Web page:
Teaching creation care to your congregation can start to feel cumbersome, at times. You've done the leg work, uncovered scriptural teachings that command our stewardship of His creation, but what now?
The Field Guide To Faith & Nature, has produced, How to Use Your Church Facilities to Teach Creation Care; a how-to-guide for integrating your worship facilities into stewardship campaigns.
Your church is an endless realm of possibility for your congregation to connect with nature. For example: does your facility have a large outside area; perhaps a grassy partition for people to sit on? What better way to speak about climate awareness than by standing under god's magnificent creation — a tree.
Turn God's creation from an abstract into a reality!
Jacque Derrida claimed that language is limited and the true meaning of something is never fully realized until we physically connect with it. In the Lacanian sense, nature remains nothing more than an abstraction, a series of indicating symbols that only become something real and more meaningful when we see, touch and feel.
Think of the outdoors as direct link to Genesis — all you have to do is go outside and touch it!
Doing so will shift discussions about creation away from the abstract, in favor of a more relatable and tangible discourse about what it means to care for God's creation.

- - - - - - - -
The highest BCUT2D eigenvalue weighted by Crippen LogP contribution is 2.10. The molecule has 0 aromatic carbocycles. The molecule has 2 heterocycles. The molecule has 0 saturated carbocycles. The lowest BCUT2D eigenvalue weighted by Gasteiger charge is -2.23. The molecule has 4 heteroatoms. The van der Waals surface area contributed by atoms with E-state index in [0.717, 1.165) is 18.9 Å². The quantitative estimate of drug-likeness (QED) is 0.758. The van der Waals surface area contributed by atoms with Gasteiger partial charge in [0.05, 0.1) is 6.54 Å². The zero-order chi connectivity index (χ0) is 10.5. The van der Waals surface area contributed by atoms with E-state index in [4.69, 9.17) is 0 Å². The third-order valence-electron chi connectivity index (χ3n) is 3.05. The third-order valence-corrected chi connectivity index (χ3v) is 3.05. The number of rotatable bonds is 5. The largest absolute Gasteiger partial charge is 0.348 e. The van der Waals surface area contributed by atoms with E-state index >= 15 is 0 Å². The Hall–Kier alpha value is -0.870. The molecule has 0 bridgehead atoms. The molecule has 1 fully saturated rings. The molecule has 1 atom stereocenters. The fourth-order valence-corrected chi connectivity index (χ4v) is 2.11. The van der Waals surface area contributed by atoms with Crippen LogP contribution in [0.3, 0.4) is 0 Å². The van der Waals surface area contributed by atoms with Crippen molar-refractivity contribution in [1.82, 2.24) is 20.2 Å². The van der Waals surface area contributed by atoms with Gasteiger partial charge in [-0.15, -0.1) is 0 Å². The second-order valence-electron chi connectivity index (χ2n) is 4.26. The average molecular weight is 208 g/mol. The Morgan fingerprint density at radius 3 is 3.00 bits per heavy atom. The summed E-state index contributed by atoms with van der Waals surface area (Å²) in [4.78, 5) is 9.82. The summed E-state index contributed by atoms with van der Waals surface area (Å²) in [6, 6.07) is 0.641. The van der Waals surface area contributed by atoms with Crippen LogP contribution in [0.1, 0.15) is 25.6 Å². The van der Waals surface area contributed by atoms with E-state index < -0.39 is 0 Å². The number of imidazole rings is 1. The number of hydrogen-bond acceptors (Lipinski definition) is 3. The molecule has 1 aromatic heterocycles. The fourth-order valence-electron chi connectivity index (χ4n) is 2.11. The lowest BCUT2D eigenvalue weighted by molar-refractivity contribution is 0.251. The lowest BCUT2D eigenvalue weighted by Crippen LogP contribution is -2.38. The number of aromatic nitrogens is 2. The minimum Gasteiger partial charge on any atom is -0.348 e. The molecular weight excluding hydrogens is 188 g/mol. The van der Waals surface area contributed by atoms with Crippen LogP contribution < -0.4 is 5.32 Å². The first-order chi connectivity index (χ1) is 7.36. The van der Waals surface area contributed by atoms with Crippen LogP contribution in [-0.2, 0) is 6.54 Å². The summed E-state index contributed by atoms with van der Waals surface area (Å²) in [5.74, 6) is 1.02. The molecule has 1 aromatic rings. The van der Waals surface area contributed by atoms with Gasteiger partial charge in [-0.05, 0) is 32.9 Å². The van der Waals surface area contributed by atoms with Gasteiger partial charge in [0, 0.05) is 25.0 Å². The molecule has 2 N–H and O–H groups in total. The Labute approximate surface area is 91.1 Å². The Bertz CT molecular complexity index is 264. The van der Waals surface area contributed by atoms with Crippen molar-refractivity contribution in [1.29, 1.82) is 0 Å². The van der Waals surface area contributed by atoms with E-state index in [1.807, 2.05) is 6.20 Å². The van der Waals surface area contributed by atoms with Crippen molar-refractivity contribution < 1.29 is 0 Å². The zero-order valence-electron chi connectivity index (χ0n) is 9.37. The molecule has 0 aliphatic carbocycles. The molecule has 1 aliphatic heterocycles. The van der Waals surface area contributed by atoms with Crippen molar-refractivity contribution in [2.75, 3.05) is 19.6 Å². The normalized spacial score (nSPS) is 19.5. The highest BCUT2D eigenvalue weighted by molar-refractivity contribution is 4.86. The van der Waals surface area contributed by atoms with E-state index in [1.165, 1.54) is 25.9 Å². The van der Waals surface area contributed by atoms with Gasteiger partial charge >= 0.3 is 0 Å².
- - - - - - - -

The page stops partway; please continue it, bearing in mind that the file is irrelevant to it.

So get out there and reconnect with nature!
By Cindy Coe for +EarthEd
As you introduce environmentalism to young people, the physical site of your camp, school, or other teaching facility will serve as an important part of your teaching team. The land itself can provide young people with a learning environment to explore nature, practice spiritual disciplines, and explore important issues of creation care – all while having fun and staying safe.
Environmental education is best taught by allowing young people to immerse themselves in nature and experience the wonders of God’s creation first hand. These experiences may take place in a forest, alongside a lake, in a garden, in an urban park, or even in an indoor garden or greenhouse.